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24th Oct 2020

Coronavirus

Orban granted indefinite 'authoritarian' power

  • Hungary's prime minister Viktor Orban now enjoys unlimited and uncontrolled power during the emergency period - without a defined end (Photo: Council of the European Union)

Hungary passed on Monday (30 March) a law that gives sweeping new powers to prime minister Viktor Orban to rule by decree - for an unlimited period of time.

This makes Hungary the first EU country to be put under the exclusive command of the government for as long as the prime minister sees it fit.

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The Orban government, which controls two-thirds of MPs in the parliament, argues the new powers are needed to fight the coronavirus pandemic.

The move were approved by 137 votes in favour, and 53 against, in the 199 member parliament.

The new powers include suspending enforcement of certain laws, not only ones related to the crisis.

It also imposes jail terms for those disseminating news deemed untrue or distorted, prompting renewed fears over press freedom in Budapest.

Elections and referendums will be postponed for the indefinite time of the emergency.

During the emergency period the government will brief the parliament on its moves; the new law does not, however, suspend parliament.

In case the parliament is suspended, due to the pandemic, the government will brief the speaker of the assembly and the heads of party groups, raising concerns that the parliament could be sidelined.

The government argued the new emergency measures can be revoked anytime by the parliament, but the government enjoys a two-thirds majority in the assembly, making it their prerogative to end the emergency.

The law, first proposed on 20 March, removes the current requirement for MPs to approve any extension to the state of emergency.

Opposition parties have criticised the move as unnecessary, fearing it would give a blank cheque to government rule. The Orban government, in return, accused them of hampering efforts to defeat the virus and disregarding the lives of Hungarians by opposing the new law.

The UN, the Council of Europe, the European Parliament and rights groups have raised concerns, saying that extending his powers without limit, Orban has taken yet another step towards authoritarian control over his country.

Marta Pardavi, co-chair of the Hungarian Helsinki Committee, a rights' group said it was unclear how the government will use its new powers, how much the Orban government will stick to the virus crisis, and if those measures will be proportionate and necessary.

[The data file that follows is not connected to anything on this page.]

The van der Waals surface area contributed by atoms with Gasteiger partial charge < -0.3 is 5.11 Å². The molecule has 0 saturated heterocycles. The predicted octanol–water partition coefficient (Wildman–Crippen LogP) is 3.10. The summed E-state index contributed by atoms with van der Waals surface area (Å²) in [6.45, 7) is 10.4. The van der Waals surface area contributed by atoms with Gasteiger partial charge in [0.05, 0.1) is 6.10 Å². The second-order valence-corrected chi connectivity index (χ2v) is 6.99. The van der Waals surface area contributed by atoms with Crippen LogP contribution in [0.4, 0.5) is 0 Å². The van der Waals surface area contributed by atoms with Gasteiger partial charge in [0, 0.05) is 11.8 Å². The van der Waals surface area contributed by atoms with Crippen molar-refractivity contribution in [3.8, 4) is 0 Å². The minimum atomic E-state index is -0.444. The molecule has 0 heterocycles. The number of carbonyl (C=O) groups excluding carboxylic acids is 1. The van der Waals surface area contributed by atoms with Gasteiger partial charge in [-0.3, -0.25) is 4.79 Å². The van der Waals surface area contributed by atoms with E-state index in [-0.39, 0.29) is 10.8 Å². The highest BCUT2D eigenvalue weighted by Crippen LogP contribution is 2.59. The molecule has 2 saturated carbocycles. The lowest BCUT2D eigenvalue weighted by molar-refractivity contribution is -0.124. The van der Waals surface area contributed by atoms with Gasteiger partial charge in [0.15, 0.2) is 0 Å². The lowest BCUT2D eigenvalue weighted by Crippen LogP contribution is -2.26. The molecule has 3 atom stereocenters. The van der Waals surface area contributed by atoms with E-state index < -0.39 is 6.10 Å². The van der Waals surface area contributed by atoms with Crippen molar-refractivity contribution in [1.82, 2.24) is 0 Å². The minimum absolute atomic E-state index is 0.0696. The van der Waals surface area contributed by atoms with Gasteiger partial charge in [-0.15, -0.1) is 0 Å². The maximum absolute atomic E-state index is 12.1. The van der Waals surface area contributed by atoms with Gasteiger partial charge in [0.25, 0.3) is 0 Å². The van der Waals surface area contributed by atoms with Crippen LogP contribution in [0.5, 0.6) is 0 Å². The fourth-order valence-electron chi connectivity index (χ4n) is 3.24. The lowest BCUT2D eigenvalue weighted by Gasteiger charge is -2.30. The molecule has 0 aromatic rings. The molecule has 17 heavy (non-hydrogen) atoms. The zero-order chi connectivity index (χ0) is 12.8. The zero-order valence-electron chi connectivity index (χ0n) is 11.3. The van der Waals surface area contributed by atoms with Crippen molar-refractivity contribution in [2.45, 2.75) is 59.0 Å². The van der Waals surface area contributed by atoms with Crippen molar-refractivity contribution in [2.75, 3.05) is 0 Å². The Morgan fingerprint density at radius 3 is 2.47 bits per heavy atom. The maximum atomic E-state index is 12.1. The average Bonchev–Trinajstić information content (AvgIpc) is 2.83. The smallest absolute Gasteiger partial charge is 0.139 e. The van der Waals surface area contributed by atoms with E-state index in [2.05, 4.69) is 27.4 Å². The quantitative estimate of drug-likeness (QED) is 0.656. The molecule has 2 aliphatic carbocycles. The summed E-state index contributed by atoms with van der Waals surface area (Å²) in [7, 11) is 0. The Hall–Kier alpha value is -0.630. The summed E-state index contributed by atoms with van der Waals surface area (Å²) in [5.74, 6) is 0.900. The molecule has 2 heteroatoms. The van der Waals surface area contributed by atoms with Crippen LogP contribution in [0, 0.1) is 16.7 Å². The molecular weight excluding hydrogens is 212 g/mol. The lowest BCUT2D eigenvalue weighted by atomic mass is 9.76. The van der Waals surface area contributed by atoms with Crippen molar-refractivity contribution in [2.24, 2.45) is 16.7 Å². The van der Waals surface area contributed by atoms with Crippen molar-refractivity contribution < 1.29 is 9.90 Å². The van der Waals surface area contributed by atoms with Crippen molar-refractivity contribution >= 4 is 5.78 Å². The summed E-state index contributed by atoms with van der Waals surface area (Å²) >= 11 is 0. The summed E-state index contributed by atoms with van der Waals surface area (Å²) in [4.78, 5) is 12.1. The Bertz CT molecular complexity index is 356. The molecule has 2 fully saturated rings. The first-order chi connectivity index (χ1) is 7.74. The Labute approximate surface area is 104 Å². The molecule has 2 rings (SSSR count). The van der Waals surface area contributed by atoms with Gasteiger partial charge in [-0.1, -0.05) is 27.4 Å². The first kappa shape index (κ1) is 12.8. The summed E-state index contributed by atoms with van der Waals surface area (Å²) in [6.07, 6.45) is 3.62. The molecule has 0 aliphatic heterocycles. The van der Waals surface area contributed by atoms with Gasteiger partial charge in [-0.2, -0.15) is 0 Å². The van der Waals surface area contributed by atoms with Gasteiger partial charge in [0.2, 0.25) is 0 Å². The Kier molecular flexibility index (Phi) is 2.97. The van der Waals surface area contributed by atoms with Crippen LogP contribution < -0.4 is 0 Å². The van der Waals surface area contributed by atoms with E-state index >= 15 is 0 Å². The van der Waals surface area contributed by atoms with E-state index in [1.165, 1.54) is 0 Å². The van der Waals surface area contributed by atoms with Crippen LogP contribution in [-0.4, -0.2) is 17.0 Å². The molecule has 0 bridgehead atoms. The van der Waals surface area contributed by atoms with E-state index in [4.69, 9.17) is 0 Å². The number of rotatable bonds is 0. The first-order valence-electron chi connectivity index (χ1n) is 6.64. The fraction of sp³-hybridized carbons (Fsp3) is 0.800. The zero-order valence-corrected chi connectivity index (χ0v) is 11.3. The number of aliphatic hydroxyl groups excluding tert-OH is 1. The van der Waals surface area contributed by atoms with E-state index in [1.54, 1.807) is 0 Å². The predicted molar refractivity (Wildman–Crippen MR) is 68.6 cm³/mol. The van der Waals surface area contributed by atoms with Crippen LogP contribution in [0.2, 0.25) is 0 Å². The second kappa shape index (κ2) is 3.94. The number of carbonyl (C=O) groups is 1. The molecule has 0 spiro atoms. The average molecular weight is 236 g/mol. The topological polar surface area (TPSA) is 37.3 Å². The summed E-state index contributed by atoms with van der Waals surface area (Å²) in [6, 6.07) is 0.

"It is concerning how those future decrees will effect civil rights, and in that regard the government has a very worrying track record," she told EUobserver.

"It is now particularly important now that institutions, especially the European Commission, monitors the enforcement of European law, and that abuse of power leads to consequences," Pardavi added.

EU justice commissioner Didier Reynders tweeted on Monday (30 March) that the EU executive will evaluate the emergency measures adopted by Hungary, particularly on sanctions on publishing information deemed false.

Last week the commission said that "in times of crisis, it is more important than ever that journalists can do their job properly and that "all emergency measures should be temporary in nature and address a particular crisis situation".

Authoritarian rule

Orban, who came to power 10 years ago, has had several run-ins with the EU over breaking the bloc's rules, and his government is currently under scrutiny in the Article 7 sanctions procedure for breaching EU rules and values.

Orban has already shrugged off criticism of the new law, claiming that those who criticise it are endangering Hungary's battle agains the pandemic.

Hungary's justice minister, Judit Varga, told reporters on Friday that critics of the bill were "fighting imaginary demons and not dealing with reality", AFP reported.

Daniel Hegedus, a fellow at the German Marshall Fund asked why the Hungarian government wanted to have extra powers to deal with the crisis when it already commands a two-thirds majority in parliament and controls all the key institutions.

"What takes effect in Hungary with this new law is an authoritarian rule," he told EUobserver, adding that this is supposed to be temporary and only for the time of emergency.

But once the crisis softens and other countries start to roll back emergency measures, Hegedus said, Hungary's government will need to be checked to ensure it also gives back its new powers.

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